The Religious beliefs of our ancestors influenced, not only their daily lives, it often impacted the direction of their life journey. It caused some to pull up roots and leave friends and family members behind in their country of origin in order to pursue emigration, and perhaps religious freedom as well. Many relocated their own families to new areas with others of similar beliefs. Wherever they were, they have left records behind that tell that part of their stories.
Every country-specific certificate program includes research into this vital part of their family story. In addition to Birth, Marriage and Death records, we need to look for Baptisms, Marriages and Burials, along with other religious ceremonies, according to their beliefs and customs. Here are many of the religious records courses:
American: Religious Records – Part 1
American: Religious Records – Part 2
Australian: Church Records
Canadian: Religious Records
Eastern European: Church Records
English: Parish Records
English: Poor Law & Parish Chest Records
English: Non-Anglican Church Records
German: Church Records
Irish: Conformist and Non-Conformist Church Records
Italian: Catholic Church Records – Part 1
Italian: Catholic Church Records – Part 2
Research: Jewish Records
Scottish: Old Parish Records
Scottish: Beyond the OPRs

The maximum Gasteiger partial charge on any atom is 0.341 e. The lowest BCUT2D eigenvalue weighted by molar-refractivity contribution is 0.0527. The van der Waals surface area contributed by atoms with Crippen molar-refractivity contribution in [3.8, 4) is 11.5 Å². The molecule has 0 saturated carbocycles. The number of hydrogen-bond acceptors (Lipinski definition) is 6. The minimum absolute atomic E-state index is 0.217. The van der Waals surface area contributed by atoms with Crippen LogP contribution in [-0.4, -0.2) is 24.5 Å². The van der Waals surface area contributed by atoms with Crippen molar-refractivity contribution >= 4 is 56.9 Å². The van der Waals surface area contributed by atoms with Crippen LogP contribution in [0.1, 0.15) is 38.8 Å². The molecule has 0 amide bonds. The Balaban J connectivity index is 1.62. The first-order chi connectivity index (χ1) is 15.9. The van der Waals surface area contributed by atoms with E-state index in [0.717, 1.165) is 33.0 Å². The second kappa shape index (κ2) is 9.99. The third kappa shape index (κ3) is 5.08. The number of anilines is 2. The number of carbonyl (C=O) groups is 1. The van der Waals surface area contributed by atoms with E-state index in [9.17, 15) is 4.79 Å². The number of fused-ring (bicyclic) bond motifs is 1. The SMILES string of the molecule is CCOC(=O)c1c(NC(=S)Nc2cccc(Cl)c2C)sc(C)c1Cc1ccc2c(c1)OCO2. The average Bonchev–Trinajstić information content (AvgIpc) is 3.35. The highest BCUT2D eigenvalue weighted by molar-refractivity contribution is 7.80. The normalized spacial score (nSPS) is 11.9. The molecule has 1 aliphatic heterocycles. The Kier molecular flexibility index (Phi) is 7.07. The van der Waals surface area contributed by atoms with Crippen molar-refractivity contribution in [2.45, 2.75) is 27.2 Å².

Religious Records provide an intimate glimpse into the personal lives of its members. Three additional courses that will assist you in expanding this aspect of your ancestors’ research are listed below. Each will inspire you to dig deeper and learn what motivated the decisions they made – sometimes altering the futures of their family members for generations.
The Palaeography course goes beyond looking at handwriting and transcriptions; it takes an in-depth look into a variety of historical documents, including older church records. Those may contain records written in Latin as well as the languages of their country of origin. The course material covers many of the feast days and festivals they would have attended in the church calendar, and reveals restrictions which explain why ceremonies occurred – or didn’t occur – on specific dates. The Holiday Traditions of today may be quite different than how your ancestors celebrated in their time period.
All of these bring greater understanding of their lives. When you are researching, take note of the religious affiliations recorded on records such as census returns or civil registrations. These could be clues for where to look for additional records in their communities. Religious Records are a valuable resource and should be included in every research project.
Visit our website for a complete list of online courses offered by The National Institute for Genealogical Studies. Check our Course Calendar here.
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